Shiga-toxigenic E. Coli Persistence Mechanisms and Surface Biofilm Detection Using Near-Infrared Spectroscopy on Beef Processing Facilities
Shiga-Toxigenic E. Coli Persistence Mechanisms and Surface Biofilm Detection Using Near-Infrared Spectroscopy on Beef Processing Facilities
Narvaez-Bravo, Claudia (U of Manitoba)
Tim McAllister (Agriculture and Agri-Food Canada, Lethbridge); Xianqin Yang (Agriculture and Agri-Food Canada, Lacombe); Argenis Rodas-Gonzalez (University of Manitoba); Kim Stanford (Alberta Agriculture and Forestry); Celine Nadon, Public Health Agency of Canada)
|In progress. Results expected in March, 2022||FOS.04.18|
A great deal of food safety research has focused on E. coli O157:H7, even though it is only one of thousands of different Shiga toxin -producing E. coli (STEC). Although all are potentially harmful, they may differ in their ability to withstand sanitizers commonly used to clean meat processing equipment. They may also differ in their ability to form biofilms that enable bacteria to fasten themselves to surfaces and survive exposure to sanitizers, heat, steam, etc. The ability to form biofilms greatly increase the risk that bacteria will be able establish more permanent colonies in or on meat processing equipment or surfaces that can go on to contaminate beef. These biofilms can also be very difficult to remove and clean (e.g. dental plaque is a bacterial biofilm), or even detect.
- Determine the capacity of different STEC to survive and transfer from single and multispecies biofilms (wet or dry) formed on different materials (stainless steel and polyurethane) and environmental conditions (at 15 and 25°C) onto fresh beef surfaces (adipose and lean tissue),
- test the effectiveness of chemical sanitizers to eliminate wet and dry single and multispecies STEC biofilms, and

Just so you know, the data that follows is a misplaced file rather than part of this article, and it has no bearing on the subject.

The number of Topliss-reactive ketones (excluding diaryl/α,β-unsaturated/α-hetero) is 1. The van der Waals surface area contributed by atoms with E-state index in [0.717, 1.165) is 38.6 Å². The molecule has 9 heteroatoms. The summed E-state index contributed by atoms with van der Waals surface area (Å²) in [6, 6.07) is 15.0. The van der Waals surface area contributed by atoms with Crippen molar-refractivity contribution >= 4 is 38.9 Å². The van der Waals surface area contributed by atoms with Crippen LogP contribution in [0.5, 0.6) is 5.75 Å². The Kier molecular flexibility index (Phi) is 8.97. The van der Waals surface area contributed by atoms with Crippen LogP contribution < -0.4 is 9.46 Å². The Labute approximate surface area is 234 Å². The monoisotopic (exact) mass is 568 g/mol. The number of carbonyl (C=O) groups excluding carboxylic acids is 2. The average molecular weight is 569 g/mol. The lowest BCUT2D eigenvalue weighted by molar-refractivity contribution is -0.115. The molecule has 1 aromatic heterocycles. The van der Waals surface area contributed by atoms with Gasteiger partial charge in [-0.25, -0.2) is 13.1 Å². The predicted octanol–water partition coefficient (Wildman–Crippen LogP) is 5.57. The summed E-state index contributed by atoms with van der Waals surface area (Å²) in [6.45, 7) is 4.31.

- test the ability of near-infrared spectroscopy (NIRS) to detect STEC biofilms on beef processing equipment.
What they will do
These researchers are looking at whether 14 different human and cattle STECs can form biofilms in combination with at least eight other kinds of bacteria that are commonly found in packing plants on packing plant surfaces and that can transfer to beef. They will evaluate whether bacteria can resist different sanitizers. They will identify genes related to biofilm formation, then relate the whole genome sequences of biofilm forming strains to outbreak-associated strains to see if biofilm forming strains may be more (or less) responsible for STEC outbreaks. NIRS spectroscopy will be tested as a potential way to detect biofilms. If NIRS shows promise, they will do some field testing at a commercial beef processing facility.
This research will determine whether biofilm-producing STEC pose a greater risk to human health than STEC strains that don’t produce biofilms. An ability to better detect biofilms will help beef packing and processing plants ensure that their sanitation practices are effective.